As it turns out, making demand management a discrete function has been crucial to realizing the benefits of agility. Here's why: "Generally, in your traditional IT delivery world, according to almost every peer I've ever talked to, their delivery folks -- their developers, their designers -- are constantly pulled off of what they're doing to go estimate something that's never going to see the light of day." When you keep the best and the brightest of those creatives actually working on projects, rather than running estimates, time to market can drop dramatically.

4. Keep things transparent

IT organizations -- like any other -- have a natural tendency to reveal information that makes them look good and to hide information that could be seen as politically damaging. At DirecTV, says Gerjets, they have an ethos of keeping information about projects and their status as open as possible.

"Trying to keep secrets is devastating," says Gerjets. "It ultimately just breaks trust. So having complete transparency takes the political pressure off and puts it all on the table -- and we're all working against facts versus opinion, fiction, or perception."

Gerjets believes this transparency has had a beneficial effect on the business at large: "Through exposing the costing data and understanding the capacity of the organization, and understanding the timelines of what could be done, I've actually seem more collaboration across business groups, from the standpoint of them working through this stuff and figuring out for the business what is ultimately right."

5. Learn from failure

A key aspect of agility is simply trying more things -- which inevitably means an increase in the number of failed projects. That's why Gerjets and his crew created the F12 program, a 12-step plan to recover from the fear of failure, where employees inside and outside IT are encouraged to share videos and quizzes related to failed projects and create a collaborative learning experience.

"Culturally, we really struggle here with putting stuff out that's not perfect," says Gerjets. "Because of the way we're architected, we have one billing system and one CRM and 20 million customers, so if we mess something up, we can really impact a lot of people." As someone who has seen projects crash and burn, and accumulated insight from those experiences, Gerjets knew that encouraging employees across the company to share their stories could provide lessons from which both IT and the business could benefit.

F12 is a rare example of a successful internal gamification play. Under the rubric "Fearless. Focused. Failure!" the initiative encourages users to upload material, then rewards them with badges and points. Along the way, the company runs sentiment analysis on its internal social media platform as a way of determining how F12 is faring. Celebrating failure may sound unintuitive, but Gerjets feels strongly that unless you quell the fear of failure, you simply can't achieve the high performance that agility promises.

6. Make exploring new technology a habit

When I met Gerjets, he was in San Francisco to check out a couple of startups to determine if their solutions would be appropriate for DirecTV -- including Capriza, which offers an easy solution to skin legacy apps as mobile applications.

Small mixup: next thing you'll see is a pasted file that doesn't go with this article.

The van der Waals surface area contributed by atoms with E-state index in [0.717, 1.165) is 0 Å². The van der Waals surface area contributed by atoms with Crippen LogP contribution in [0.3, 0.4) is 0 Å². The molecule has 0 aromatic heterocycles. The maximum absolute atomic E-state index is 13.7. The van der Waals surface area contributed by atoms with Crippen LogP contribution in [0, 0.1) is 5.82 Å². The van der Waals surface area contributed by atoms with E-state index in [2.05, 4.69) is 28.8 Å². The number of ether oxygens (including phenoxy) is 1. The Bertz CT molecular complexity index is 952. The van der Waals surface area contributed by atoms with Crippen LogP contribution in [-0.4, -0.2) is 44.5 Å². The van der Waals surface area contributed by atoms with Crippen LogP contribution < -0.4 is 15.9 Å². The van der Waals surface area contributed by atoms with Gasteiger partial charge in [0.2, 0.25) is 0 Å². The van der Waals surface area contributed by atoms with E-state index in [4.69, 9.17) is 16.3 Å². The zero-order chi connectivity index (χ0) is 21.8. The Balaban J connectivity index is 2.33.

Today, DirecTV is in the process of migrating from a legacy ATG e-commerce platform to one built on more modern, Internet-native technology -- including MongoDB and Node.js. The company is also committed to delivering applications that adhere to responsive Web design principles, which promises a consistent user experience across the full range of desktop and mobile devices.

In addition, to enrich DirecTV's partner program, where third parties resell DirecTV content and services, Gerjets is in the process of publishing machine-addressable APIs using the Apigee API Exchange. And those APIs go beyond e-commerce. "We're also using that layer to abstract the UI experience," says Gerjets.

Cloud and open source, both of which enable you to wade in without up-front financial commitments, support DirecTV's culture of experimentation. "It's a little different than your classic getting in bed with Oracle. We always have the option of shifting gears."

Old-fashioned IT: No longer an option

Most of us already realize the time-honored IT approach of "tell us what to do and we'll do it" won't work anymore. Either IT management agrees to do way too much and slips further and further behind -- or it points to all the other stuff in the queue and pushes back with "wait your turn!" regardless of which projects may yield the greatest business value. Either way, business stakeholders may turn elsewhere, such as random cloud services.

The risks of business doing an end-run around IT are high, says Gerjets. "What happens is the business units go get their own cloud solutions and then come back to IT and say, 'Hey, we need these integrated because we just figured out our business flow goes cross-system.' And then IT says, 'Oh, we can't integrate it,' and looks even worse. It's almost like a vicious cycle if it heads that way, especially for IT organizations that have a bad relationship with the business."

Not that Gerjets categorically discourages the use of public cloud services, but again, collaboration up front is key. During the selection phase, IT helps business units choose cloud services that can be integrated effectively.

In the end, it's all about understanding what the business is about and where it wants to go -- and anticipating what the business needs to make decisions and jump on new opportunities.

If you hadn't noticed, fewer people these days run around proudly proclaiming they "work in IT." That's not because they don't want to be identified with technology. It's because the idea of IT as an entity separate from business is old hat.

This article, "6 lessons to learn from a happy IT organization," originally appeared at InfoWorld.com. Read more of Eric Knorr's Modernizing IT blog. And for the latest business technology news, follow InfoWorld on Twitter.